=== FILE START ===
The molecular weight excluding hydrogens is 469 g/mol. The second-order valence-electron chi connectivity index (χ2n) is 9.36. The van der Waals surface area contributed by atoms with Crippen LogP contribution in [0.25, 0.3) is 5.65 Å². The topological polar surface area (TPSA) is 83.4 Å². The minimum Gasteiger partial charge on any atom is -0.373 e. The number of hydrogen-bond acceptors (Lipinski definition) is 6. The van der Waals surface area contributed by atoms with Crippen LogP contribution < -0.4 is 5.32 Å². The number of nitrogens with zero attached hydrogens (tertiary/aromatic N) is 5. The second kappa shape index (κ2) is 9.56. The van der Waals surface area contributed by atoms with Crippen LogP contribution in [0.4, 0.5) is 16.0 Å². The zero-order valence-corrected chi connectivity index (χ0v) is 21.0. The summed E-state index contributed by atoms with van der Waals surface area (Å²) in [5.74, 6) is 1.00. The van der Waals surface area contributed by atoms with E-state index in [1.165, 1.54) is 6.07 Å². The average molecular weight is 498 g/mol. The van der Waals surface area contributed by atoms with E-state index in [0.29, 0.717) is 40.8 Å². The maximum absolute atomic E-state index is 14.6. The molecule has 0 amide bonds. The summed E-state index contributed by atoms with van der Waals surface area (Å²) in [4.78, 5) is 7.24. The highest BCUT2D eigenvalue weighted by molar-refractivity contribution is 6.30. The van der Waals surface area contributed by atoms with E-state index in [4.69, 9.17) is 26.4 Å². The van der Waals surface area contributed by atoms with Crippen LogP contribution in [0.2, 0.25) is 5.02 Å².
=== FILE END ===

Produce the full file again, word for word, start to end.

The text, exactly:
The molecular weight excluding hydrogens is 469 g/mol. The second-order valence-electron chi connectivity index (χ2n) is 9.36. The van der Waals surface area contributed by atoms with Crippen LogP contribution in [0.25, 0.3) is 5.65 Å². The topological polar surface area (TPSA) is 83.4 Å². The minimum Gasteiger partial charge on any atom is -0.373 e. The number of hydrogen-bond acceptors (Lipinski definition) is 6. The van der Waals surface area contributed by atoms with Crippen LogP contribution < -0.4 is 5.32 Å². The number of nitrogens with zero attached hydrogens (tertiary/aromatic N) is 5. The second kappa shape index (κ2) is 9.56. The van der Waals surface area contributed by atoms with Crippen LogP contribution in [0.4, 0.5) is 16.0 Å². The zero-order valence-corrected chi connectivity index (χ0v) is 21.0. The summed E-state index contributed by atoms with van der Waals surface area (Å²) in [5.74, 6) is 1.00. The van der Waals surface area contributed by atoms with E-state index in [1.165, 1.54) is 6.07 Å². The average molecular weight is 498 g/mol. The van der Waals surface area contributed by atoms with E-state index in [0.29, 0.717) is 40.8 Å². The maximum absolute atomic E-state index is 14.6. The molecule has 0 amide bonds. The summed E-state index contributed by atoms with van der Waals surface area (Å²) in [4.78, 5) is 7.24. The highest BCUT2D eigenvalue weighted by molar-refractivity contribution is 6.30. The van der Waals surface area contributed by atoms with E-state index in [4.69, 9.17) is 26.4 Å². The van der Waals surface area contributed by atoms with Crippen LogP contribution in [0.2, 0.25) is 5.02 Å².